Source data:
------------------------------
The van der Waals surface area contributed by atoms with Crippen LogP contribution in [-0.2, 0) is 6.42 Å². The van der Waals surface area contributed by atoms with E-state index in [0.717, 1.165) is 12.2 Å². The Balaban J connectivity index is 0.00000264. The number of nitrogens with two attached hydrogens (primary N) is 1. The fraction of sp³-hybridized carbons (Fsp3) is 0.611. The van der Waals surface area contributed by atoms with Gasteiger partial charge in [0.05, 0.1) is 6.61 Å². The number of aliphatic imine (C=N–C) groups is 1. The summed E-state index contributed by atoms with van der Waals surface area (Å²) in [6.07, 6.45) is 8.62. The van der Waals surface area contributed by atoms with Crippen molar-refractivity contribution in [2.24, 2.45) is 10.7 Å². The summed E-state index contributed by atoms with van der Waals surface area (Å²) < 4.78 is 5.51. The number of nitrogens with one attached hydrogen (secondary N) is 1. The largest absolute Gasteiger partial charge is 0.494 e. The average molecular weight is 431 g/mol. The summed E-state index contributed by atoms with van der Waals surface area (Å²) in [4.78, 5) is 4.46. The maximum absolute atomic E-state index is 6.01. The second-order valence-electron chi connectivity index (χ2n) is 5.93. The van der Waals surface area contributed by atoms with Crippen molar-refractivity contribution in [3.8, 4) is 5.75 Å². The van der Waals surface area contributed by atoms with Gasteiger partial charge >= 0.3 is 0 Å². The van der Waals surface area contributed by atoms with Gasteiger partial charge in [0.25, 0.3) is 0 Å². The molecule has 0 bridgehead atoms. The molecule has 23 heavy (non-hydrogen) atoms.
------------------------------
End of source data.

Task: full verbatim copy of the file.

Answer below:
The van der Waals surface area contributed by atoms with Crippen LogP contribution in [-0.2, 0) is 6.42 Å². The van der Waals surface area contributed by atoms with E-state index in [0.717, 1.165) is 12.2 Å². The Balaban J connectivity index is 0.00000264. The number of nitrogens with two attached hydrogens (primary N) is 1. The fraction of sp³-hybridized carbons (Fsp3) is 0.611. The van der Waals surface area contributed by atoms with Gasteiger partial charge in [0.05, 0.1) is 6.61 Å². The number of aliphatic imine (C=N–C) groups is 1. The summed E-state index contributed by atoms with van der Waals surface area (Å²) in [6.07, 6.45) is 8.62. The van der Waals surface area contributed by atoms with Crippen molar-refractivity contribution in [2.24, 2.45) is 10.7 Å². The summed E-state index contributed by atoms with van der Waals surface area (Å²) < 4.78 is 5.51. The number of nitrogens with one attached hydrogen (secondary N) is 1. The largest absolute Gasteiger partial charge is 0.494 e. The average molecular weight is 431 g/mol. The summed E-state index contributed by atoms with van der Waals surface area (Å²) in [4.78, 5) is 4.46. The maximum absolute atomic E-state index is 6.01. The second-order valence-electron chi connectivity index (χ2n) is 5.93. The van der Waals surface area contributed by atoms with Crippen molar-refractivity contribution in [3.8, 4) is 5.75 Å². The van der Waals surface area contributed by atoms with Gasteiger partial charge >= 0.3 is 0 Å². The van der Waals surface area contributed by atoms with Gasteiger partial charge in [0.25, 0.3) is 0 Å². The molecule has 0 bridgehead atoms. The molecule has 23 heavy (non-hydrogen) atoms.